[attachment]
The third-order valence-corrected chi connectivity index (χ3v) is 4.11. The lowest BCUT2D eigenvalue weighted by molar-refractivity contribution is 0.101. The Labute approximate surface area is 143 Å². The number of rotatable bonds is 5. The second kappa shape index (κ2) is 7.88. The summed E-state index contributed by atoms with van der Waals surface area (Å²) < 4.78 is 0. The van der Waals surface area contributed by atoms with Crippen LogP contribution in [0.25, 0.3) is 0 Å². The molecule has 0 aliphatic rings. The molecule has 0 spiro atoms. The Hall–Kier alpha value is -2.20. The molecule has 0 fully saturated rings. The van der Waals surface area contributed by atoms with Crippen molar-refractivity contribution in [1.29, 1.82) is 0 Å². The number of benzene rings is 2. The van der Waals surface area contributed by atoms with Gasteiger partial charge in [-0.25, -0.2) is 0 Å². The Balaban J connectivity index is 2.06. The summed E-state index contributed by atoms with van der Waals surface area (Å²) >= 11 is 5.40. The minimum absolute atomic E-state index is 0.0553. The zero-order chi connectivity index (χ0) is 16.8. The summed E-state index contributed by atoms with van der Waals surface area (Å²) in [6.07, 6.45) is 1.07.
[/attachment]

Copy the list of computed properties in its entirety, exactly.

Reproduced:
The third-order valence-corrected chi connectivity index (χ3v) is 4.11. The lowest BCUT2D eigenvalue weighted by molar-refractivity contribution is 0.101. The Labute approximate surface area is 143 Å². The number of rotatable bonds is 5. The second kappa shape index (κ2) is 7.88. The summed E-state index contributed by atoms with van der Waals surface area (Å²) < 4.78 is 0. The van der Waals surface area contributed by atoms with Crippen LogP contribution in [0.25, 0.3) is 0 Å². The molecule has 0 aliphatic rings. The molecule has 0 spiro atoms. The Hall–Kier alpha value is -2.20. The molecule has 0 fully saturated rings. The van der Waals surface area contributed by atoms with Crippen molar-refractivity contribution in [1.29, 1.82) is 0 Å². The number of benzene rings is 2. The van der Waals surface area contributed by atoms with Gasteiger partial charge in [-0.25, -0.2) is 0 Å². The Balaban J connectivity index is 2.06. The summed E-state index contributed by atoms with van der Waals surface area (Å²) >= 11 is 5.40. The minimum absolute atomic E-state index is 0.0553. The zero-order chi connectivity index (χ0) is 16.8. The summed E-state index contributed by atoms with van der Waals surface area (Å²) in [6.07, 6.45) is 1.07.